It’s not just you.
You’re not the only one sitting at a kitchen table swiping the cat off your keyboard while rummaging through your bag trying to find your ringing phone.
Here are some tips to help you thrive in this giant new work-from-home experiment we’ve all been forced into.
Don’t try and replicate your office schedule at home
Try working in bursts and then taking a break. Some people like to spread 8-hours of work over a 16-hour day. Others prefer to punch in at 8 a.m. and close shop at 5 p.m. Find what works for you.
Create a workspace
Even if the only place you can work is the kitchen table, do something that converts it to a workspace after the dishes are cleared. Do what it takes to make your surroundings match the mindset you need to be productive.
Make a daily routine
Do things to help your brain transition from “home” to “work.” Don’t stop exercising. Put on your work clothes even if you won’t be seeing anyone.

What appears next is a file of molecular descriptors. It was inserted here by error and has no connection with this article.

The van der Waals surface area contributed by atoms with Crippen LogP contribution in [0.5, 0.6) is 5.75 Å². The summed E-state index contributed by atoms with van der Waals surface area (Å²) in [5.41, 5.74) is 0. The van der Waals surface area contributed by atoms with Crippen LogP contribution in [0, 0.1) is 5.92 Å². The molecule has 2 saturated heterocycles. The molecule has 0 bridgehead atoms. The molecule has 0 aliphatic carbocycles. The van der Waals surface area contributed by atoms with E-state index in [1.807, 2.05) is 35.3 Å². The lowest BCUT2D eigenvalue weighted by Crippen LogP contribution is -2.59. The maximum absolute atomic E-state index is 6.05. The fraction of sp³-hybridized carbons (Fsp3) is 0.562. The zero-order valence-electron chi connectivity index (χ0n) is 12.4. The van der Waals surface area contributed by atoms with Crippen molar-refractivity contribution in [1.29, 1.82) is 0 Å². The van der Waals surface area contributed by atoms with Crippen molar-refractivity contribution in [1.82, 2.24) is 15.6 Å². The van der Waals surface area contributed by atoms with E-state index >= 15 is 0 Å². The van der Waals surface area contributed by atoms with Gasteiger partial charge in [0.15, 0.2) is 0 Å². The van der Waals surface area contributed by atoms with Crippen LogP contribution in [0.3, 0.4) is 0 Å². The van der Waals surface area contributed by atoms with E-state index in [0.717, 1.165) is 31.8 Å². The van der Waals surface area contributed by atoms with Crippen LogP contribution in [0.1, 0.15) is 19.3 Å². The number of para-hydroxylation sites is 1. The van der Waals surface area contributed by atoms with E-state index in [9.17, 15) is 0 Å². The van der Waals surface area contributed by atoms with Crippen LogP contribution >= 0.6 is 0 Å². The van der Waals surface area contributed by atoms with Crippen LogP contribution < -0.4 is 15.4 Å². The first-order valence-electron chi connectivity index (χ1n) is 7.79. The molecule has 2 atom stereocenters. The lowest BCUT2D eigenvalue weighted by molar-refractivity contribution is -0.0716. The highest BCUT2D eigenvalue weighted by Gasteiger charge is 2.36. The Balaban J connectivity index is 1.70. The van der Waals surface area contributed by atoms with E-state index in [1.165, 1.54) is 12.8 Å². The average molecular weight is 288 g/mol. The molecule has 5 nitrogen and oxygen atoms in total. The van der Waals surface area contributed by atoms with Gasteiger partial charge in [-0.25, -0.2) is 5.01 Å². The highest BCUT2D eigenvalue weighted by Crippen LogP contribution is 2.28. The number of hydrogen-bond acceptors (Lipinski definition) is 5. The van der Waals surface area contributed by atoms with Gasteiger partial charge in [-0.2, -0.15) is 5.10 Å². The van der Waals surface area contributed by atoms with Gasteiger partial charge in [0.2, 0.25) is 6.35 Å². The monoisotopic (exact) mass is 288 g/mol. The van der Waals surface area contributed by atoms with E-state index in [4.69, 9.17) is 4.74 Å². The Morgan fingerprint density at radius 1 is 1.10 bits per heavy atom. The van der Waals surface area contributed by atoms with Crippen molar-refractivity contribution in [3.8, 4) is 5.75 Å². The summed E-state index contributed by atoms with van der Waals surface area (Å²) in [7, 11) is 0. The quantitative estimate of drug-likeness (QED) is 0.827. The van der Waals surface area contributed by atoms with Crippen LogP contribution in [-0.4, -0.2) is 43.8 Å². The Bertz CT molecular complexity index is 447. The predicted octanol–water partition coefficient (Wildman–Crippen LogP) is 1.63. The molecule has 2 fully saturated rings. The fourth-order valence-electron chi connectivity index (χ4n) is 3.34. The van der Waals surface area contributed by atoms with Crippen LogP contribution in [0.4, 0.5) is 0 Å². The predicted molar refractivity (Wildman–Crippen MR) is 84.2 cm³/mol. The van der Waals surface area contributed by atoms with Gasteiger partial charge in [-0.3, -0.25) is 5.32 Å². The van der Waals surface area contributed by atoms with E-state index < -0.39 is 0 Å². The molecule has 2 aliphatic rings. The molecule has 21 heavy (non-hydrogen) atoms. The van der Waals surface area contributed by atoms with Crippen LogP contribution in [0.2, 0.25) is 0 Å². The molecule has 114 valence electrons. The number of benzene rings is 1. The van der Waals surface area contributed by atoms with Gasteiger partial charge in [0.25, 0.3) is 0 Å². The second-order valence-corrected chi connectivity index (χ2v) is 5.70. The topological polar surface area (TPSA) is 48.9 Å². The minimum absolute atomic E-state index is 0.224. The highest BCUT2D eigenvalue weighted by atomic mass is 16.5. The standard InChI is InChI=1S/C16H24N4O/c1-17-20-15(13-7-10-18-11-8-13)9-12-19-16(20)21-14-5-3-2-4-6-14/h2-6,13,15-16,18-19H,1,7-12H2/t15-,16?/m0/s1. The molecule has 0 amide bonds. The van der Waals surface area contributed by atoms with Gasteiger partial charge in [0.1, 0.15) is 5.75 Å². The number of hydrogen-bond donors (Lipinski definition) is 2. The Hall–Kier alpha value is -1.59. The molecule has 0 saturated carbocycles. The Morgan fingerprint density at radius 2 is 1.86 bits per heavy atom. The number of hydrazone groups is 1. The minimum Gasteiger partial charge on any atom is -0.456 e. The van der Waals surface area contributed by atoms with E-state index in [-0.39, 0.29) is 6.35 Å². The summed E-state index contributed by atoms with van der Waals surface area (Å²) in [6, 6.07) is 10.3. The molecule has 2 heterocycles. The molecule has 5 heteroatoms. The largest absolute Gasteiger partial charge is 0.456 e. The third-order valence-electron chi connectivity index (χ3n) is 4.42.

Set ground rules with the family
One of the great pleasures of working from home is scooping a toddler up in your lap while you pound away on your keyboard. But your family needs to know what works and what doesn’t and the rules they need to follow to keep you productive.
Keep in touch
Even if you’re an introvert, reach out to people throughout the day. Work from home for too long and you begin to feel like you’re in a cave on a deserted island. Your co-workers probably feel the same way. Schedule a call and reach out.
There is a huge benefit to seeing someone’s face when you talk. Body language conveys so much. Fill in the gap created by social distancing by overcommunicating on the phone or email. It’s not as good as face-to-face but it’s all we’ve got. Clear the air fast if you think someone might be working with an incorrect assumption.
Leave time in your day to get outside. Sitting too long at the kitchen table being a keyboard warrior can fry your brain. Take the dog for a walk or stretch your legs with your spouse and leave the phone at home for half an hour. The world can wait.